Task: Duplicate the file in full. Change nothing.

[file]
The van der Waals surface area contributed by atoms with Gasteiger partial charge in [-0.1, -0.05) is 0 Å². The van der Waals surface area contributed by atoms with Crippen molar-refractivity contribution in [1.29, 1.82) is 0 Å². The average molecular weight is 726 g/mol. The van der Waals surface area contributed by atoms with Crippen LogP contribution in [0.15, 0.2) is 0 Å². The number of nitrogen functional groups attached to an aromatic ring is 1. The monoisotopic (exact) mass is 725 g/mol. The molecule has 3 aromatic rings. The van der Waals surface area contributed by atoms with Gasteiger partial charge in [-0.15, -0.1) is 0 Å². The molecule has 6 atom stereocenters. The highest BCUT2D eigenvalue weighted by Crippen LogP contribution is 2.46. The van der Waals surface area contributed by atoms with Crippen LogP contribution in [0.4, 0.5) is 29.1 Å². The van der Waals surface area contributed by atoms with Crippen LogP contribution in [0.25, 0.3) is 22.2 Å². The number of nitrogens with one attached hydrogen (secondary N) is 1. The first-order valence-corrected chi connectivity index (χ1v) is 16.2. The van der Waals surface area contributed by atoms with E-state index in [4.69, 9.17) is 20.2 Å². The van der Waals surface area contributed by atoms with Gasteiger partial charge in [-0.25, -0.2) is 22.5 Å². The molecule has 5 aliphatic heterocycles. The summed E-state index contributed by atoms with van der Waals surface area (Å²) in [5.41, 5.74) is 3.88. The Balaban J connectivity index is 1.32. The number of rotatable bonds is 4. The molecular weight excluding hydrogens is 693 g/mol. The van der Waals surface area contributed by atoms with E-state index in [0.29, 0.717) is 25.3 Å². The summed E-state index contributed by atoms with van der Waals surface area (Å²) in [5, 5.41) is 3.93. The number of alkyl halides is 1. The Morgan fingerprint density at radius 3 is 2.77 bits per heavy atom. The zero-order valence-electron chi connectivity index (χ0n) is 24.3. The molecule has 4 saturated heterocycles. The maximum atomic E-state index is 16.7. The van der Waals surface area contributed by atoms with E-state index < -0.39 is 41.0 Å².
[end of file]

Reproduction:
The van der Waals surface area contributed by atoms with Gasteiger partial charge in [-0.1, -0.05) is 0 Å². The van der Waals surface area contributed by atoms with Crippen molar-refractivity contribution in [1.29, 1.82) is 0 Å². The average molecular weight is 726 g/mol. The van der Waals surface area contributed by atoms with Crippen LogP contribution in [0.15, 0.2) is 0 Å². The number of nitrogen functional groups attached to an aromatic ring is 1. The monoisotopic (exact) mass is 725 g/mol. The molecule has 3 aromatic rings. The van der Waals surface area contributed by atoms with Gasteiger partial charge in [-0.15, -0.1) is 0 Å². The molecule has 6 atom stereocenters. The highest BCUT2D eigenvalue weighted by Crippen LogP contribution is 2.46. The van der Waals surface area contributed by atoms with Crippen LogP contribution in [0.4, 0.5) is 29.1 Å². The van der Waals surface area contributed by atoms with Crippen LogP contribution in [0.25, 0.3) is 22.2 Å². The number of nitrogens with one attached hydrogen (secondary N) is 1. The first-order valence-corrected chi connectivity index (χ1v) is 16.2. The van der Waals surface area contributed by atoms with E-state index in [4.69, 9.17) is 20.2 Å². The van der Waals surface area contributed by atoms with Gasteiger partial charge in [-0.25, -0.2) is 22.5 Å². The molecule has 5 aliphatic heterocycles. The summed E-state index contributed by atoms with van der Waals surface area (Å²) in [5.41, 5.74) is 3.88. The Balaban J connectivity index is 1.32. The number of rotatable bonds is 4. The molecular weight excluding hydrogens is 693 g/mol. The van der Waals surface area contributed by atoms with E-state index in [0.29, 0.717) is 25.3 Å². The summed E-state index contributed by atoms with van der Waals surface area (Å²) in [5, 5.41) is 3.93. The number of alkyl halides is 1. The Morgan fingerprint density at radius 3 is 2.77 bits per heavy atom. The zero-order valence-electron chi connectivity index (χ0n) is 24.3. The molecule has 4 saturated heterocycles. The maximum atomic E-state index is 16.7. The van der Waals surface area contributed by atoms with E-state index < -0.39 is 41.0 Å².